Skip Navigation
Search Menu


Michael Blaha and family

Medical Rounds

Michael Blaha is all heart. Plus: Improving round two, Alzheimer’s early warning, staying off the fat track, a quicker rebound, sleep script, eat now and more.

Physicians holding handbook

Circling the Dome

“The Lane” turns 61, AMEN to that, in good company, partnering with Kaiser, changing of the guard and more.

Doing Harm book title

Hopkins Reader

Kelly Parsons’ first foray into fiction is a spine-tingler. Plus: Exploring the mind of Adolph Meyer, and the guide to diabetes gets an update.

Kevin Johnson

Class Notes

News from and about our graduates.


key in folders

Second Opinion

Why patients will benefit from the new movement to make medical visit notes available to them.

man and woman climbing ladders


Efforts are afoot to advance women in their careers here.

Calligraphy letters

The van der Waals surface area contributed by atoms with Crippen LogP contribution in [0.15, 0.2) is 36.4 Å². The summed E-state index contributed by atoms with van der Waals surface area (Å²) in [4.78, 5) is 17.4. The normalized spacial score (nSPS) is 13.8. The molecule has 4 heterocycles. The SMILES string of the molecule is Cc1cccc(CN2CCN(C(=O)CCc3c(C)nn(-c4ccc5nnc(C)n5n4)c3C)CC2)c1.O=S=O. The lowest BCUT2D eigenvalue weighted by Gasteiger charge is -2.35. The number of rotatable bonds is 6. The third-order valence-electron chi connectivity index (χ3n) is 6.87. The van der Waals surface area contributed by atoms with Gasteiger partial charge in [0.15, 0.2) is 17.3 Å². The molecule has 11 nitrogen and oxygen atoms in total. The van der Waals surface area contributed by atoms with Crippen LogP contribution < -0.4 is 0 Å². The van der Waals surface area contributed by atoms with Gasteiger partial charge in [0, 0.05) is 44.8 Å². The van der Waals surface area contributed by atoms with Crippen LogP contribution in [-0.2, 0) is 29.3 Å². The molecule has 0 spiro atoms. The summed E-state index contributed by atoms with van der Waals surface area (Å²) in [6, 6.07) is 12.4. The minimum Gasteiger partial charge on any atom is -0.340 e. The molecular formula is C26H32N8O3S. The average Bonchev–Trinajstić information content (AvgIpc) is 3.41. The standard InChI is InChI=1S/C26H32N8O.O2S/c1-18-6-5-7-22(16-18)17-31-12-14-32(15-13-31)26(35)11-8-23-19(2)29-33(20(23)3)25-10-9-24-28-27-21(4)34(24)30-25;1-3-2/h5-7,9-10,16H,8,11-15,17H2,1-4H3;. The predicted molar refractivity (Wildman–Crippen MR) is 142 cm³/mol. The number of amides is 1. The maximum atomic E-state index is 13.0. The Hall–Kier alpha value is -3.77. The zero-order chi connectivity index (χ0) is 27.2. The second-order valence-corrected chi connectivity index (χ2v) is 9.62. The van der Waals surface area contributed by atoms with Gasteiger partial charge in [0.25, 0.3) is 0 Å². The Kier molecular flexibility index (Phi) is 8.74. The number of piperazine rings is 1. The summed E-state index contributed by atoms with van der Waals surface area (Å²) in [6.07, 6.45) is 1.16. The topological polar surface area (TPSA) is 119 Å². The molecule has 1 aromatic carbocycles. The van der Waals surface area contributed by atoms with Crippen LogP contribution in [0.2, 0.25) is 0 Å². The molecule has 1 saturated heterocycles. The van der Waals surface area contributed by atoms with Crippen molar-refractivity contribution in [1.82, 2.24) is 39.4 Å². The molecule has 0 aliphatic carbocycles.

This issue’s letter from the editor and reader responses.

In Focus

ice bucket challenge

An Icy Affair

August was quite a month for ALS research, thanks to the Ice Bucket Challenge that took the world by storm, raising awareness and money on an unprecedented level. At Johns Hopkins, the Robert Packard Center for ALS Research saw an 800 percent increase in donations compared to the same time period in 2013. “All I can say is that the power of social media is wonderful,” says center director Jeffrey Rothstein. In a video filmed on Aug. 13, he and nearly two dozen ALS researchers and clinicians doused themselves in front of The Johns Hopkins Hospital, challenging colleagues at other research institutions to join the effort. 

To view the video:



All Lit Up

A Wilmer Eye Institute research team led by M. Valeria Canto-Soler has created a miniature “human retina in a dish” that has the ability to sense light through rod photoreceptors (seen here in green). The team reported on the breakthrough in the June 10 issue of Nature Communications.

For more on other efforts at Johns Hopkins to create human tissues in a dish, read “A Gutsy Endeavor.”

Make a Gift

chalkboard drawing of gift and heart rate

You can choose to support a specific cause at Johns Hopkins about which you are passionate, or you can make a contribution that will support our priorities in research, patient care and medical education.

Learn More